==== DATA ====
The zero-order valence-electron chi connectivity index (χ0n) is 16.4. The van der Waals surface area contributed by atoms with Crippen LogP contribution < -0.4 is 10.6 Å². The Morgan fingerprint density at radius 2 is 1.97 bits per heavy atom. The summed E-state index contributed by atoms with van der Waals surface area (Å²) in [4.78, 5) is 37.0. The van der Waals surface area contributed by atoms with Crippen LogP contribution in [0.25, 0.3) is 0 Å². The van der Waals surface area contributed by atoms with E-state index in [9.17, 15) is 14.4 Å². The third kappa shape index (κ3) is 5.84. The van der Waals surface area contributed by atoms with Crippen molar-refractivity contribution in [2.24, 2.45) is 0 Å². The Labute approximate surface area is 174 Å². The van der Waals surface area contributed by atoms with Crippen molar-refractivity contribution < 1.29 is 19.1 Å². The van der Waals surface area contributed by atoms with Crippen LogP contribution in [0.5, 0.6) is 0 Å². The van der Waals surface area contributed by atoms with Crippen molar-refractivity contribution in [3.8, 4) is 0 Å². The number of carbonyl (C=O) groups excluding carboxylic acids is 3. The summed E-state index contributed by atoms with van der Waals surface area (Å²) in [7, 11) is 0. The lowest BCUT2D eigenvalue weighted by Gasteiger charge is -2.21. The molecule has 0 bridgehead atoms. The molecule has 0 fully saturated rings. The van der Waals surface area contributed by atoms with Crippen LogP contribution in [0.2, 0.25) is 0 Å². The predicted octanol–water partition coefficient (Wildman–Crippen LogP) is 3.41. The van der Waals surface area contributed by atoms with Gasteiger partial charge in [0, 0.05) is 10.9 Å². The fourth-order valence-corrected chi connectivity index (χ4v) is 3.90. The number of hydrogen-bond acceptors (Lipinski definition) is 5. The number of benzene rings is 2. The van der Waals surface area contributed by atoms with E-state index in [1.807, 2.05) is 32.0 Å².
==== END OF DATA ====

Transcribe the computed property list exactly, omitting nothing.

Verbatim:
The zero-order valence-electron chi connectivity index (χ0n) is 16.4. The van der Waals surface area contributed by atoms with Crippen LogP contribution < -0.4 is 10.6 Å². The Morgan fingerprint density at radius 2 is 1.97 bits per heavy atom. The summed E-state index contributed by atoms with van der Waals surface area (Å²) in [4.78, 5) is 37.0. The van der Waals surface area contributed by atoms with Crippen LogP contribution in [0.25, 0.3) is 0 Å². The van der Waals surface area contributed by atoms with E-state index in [9.17, 15) is 14.4 Å². The third kappa shape index (κ3) is 5.84. The van der Waals surface area contributed by atoms with Crippen molar-refractivity contribution in [2.24, 2.45) is 0 Å². The Labute approximate surface area is 174 Å². The van der Waals surface area contributed by atoms with Crippen molar-refractivity contribution < 1.29 is 19.1 Å². The van der Waals surface area contributed by atoms with Crippen LogP contribution in [0.5, 0.6) is 0 Å². The van der Waals surface area contributed by atoms with Crippen molar-refractivity contribution in [3.8, 4) is 0 Å². The number of carbonyl (C=O) groups excluding carboxylic acids is 3. The summed E-state index contributed by atoms with van der Waals surface area (Å²) in [7, 11) is 0. The lowest BCUT2D eigenvalue weighted by Gasteiger charge is -2.21. The molecule has 0 bridgehead atoms. The molecule has 0 fully saturated rings. The van der Waals surface area contributed by atoms with Crippen LogP contribution in [0.2, 0.25) is 0 Å². The predicted octanol–water partition coefficient (Wildman–Crippen LogP) is 3.41. The van der Waals surface area contributed by atoms with Gasteiger partial charge in [0, 0.05) is 10.9 Å². The fourth-order valence-corrected chi connectivity index (χ4v) is 3.90. The number of hydrogen-bond acceptors (Lipinski definition) is 5. The number of benzene rings is 2. The van der Waals surface area contributed by atoms with E-state index in [1.807, 2.05) is 32.0 Å².